The book is about the all too common mistakes we make in the west, dealing with pain and suffering. She offers another way.
It's not a religious book, but a book about thinking. It's about how we think, what we think, and how we can approach it differently.
I'll warn you that it can be a very upsetting book. When I first read it, I realized I had been needlessly torturing myself for about 20 years over some aspects of how I see myself, who I think I am.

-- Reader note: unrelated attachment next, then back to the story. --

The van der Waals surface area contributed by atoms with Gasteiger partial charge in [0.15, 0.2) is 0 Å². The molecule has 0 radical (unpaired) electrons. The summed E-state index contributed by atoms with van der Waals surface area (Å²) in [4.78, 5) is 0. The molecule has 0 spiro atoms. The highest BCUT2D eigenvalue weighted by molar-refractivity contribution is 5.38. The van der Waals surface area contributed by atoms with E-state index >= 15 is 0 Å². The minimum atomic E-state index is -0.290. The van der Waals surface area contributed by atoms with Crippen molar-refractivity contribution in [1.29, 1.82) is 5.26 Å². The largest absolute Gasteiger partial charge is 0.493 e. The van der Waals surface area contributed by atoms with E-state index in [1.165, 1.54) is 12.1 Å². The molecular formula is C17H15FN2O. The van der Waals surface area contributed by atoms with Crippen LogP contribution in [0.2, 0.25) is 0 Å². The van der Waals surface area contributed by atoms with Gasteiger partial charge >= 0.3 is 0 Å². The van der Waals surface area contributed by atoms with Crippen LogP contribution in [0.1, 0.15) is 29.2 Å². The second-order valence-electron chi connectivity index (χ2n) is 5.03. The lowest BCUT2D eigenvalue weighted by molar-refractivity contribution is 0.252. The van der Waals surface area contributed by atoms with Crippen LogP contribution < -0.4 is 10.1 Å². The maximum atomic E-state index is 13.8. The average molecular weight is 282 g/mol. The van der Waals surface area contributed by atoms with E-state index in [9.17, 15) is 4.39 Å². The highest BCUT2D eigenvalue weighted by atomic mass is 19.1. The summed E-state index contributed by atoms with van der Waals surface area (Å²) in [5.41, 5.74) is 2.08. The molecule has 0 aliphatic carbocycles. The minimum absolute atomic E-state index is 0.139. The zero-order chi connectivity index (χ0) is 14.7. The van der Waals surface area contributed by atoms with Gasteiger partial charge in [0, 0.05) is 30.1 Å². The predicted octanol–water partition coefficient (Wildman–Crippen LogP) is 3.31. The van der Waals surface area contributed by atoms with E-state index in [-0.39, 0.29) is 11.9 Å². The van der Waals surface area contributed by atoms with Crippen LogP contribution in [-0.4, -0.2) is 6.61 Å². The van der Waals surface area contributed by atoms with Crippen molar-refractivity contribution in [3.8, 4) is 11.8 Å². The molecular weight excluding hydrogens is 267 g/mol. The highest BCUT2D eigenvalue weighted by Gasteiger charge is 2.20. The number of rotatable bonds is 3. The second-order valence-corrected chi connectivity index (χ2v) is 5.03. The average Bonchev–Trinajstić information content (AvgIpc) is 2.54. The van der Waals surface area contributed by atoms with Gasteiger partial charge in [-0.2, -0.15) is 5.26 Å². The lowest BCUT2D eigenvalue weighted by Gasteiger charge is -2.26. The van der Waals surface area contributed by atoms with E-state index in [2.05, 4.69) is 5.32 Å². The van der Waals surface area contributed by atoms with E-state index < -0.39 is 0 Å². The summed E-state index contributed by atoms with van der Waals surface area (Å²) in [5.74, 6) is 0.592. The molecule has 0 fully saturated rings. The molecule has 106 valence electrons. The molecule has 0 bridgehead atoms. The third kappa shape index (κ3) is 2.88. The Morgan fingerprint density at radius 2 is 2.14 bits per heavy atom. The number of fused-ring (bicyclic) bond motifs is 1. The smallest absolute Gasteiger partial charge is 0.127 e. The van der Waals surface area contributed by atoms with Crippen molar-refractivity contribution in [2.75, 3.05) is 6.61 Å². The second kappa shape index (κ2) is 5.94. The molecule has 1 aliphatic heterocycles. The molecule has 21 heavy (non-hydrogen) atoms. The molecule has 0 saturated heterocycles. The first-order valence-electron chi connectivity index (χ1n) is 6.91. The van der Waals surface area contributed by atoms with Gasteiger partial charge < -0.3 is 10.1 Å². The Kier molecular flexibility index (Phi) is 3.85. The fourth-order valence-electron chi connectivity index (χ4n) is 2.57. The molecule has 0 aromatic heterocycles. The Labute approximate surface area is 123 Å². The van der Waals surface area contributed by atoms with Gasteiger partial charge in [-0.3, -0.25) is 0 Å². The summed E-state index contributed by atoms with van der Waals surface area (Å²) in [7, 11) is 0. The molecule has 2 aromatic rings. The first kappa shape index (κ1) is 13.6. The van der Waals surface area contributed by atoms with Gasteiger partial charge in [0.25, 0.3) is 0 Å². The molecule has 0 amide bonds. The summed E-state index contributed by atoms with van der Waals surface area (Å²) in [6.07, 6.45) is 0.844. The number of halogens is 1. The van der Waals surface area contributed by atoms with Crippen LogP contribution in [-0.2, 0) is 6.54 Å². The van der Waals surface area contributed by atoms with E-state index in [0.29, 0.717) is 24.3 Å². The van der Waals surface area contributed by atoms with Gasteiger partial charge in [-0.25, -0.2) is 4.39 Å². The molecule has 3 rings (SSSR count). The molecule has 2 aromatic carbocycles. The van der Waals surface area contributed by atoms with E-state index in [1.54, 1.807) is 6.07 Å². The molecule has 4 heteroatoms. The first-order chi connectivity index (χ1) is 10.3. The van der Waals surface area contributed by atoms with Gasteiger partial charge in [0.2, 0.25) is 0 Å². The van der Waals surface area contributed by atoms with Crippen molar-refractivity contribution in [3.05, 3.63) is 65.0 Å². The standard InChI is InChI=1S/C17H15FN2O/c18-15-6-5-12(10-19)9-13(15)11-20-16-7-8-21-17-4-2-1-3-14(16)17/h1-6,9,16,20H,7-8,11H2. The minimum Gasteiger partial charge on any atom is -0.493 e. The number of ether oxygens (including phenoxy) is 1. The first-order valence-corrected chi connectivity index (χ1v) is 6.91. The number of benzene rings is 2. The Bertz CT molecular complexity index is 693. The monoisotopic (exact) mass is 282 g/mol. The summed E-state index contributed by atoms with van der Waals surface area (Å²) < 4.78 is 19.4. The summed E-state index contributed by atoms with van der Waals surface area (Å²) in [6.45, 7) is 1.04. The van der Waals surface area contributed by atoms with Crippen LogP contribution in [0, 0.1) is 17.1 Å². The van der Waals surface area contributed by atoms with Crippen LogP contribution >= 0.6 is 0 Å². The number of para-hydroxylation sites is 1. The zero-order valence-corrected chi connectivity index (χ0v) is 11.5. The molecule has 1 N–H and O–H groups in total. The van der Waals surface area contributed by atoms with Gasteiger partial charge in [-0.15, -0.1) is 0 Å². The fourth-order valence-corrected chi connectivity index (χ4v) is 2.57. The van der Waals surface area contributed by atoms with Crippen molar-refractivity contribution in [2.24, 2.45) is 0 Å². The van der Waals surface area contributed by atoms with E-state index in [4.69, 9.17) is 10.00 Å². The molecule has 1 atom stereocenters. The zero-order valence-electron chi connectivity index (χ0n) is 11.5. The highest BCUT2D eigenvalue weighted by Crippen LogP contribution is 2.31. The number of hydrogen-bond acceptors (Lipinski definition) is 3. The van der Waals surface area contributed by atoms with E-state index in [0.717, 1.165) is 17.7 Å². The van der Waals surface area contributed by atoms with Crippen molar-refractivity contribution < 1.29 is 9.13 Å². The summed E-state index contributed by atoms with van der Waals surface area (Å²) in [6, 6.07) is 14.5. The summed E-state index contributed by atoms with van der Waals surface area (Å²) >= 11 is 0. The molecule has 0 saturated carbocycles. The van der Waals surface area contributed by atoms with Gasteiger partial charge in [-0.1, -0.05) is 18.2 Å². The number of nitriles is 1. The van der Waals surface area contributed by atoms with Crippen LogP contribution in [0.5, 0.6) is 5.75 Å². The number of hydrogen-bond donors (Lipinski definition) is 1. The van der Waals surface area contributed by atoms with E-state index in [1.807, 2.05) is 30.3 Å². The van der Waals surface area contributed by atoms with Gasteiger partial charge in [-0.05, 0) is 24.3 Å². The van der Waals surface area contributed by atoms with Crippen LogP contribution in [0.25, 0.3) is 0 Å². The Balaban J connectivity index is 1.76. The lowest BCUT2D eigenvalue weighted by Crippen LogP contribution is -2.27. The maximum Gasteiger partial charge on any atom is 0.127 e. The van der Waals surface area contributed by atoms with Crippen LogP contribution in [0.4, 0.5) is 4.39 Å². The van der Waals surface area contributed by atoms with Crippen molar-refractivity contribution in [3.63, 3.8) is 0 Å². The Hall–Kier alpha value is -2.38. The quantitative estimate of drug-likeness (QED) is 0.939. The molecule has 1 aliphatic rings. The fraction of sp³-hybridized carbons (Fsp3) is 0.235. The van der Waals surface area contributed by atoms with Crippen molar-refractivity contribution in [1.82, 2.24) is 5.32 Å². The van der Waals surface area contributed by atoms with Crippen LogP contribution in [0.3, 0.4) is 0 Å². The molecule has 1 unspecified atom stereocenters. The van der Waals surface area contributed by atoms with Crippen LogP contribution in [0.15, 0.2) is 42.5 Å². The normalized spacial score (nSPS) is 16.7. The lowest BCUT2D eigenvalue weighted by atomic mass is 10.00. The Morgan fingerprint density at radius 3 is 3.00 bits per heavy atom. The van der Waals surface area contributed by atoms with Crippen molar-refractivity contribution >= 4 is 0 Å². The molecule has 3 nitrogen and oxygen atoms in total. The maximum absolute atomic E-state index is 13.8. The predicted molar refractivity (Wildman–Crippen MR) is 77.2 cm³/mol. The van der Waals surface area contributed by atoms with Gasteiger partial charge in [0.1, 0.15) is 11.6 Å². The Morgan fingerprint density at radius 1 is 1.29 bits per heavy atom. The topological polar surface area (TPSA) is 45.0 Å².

When I realized it, I locked myself in a bathroom and sobbed into my hands for about half an hour.
Then I realized I was still torturing myself. I laughed, washed my face, and felt much better.
I won't tell you that since then I never torture myself. That would be nonsense. Often are the times when I condemn myself for eating poorly, making bad choices, being lazy or selfish.
Then I remember. I do as Pema teaches, turn into the pain, really look at it, and myself, with compassion and brutal, unflinching honesty.
It's not easy. But it is worthwhile. Afterward, I feel like I've scrubbed myself raw, like I'm new, smooth, and unblemished.
In those moments, I see the truth. Being alive is beautiful.
I'm so grateful for Pema and what her book has taught me.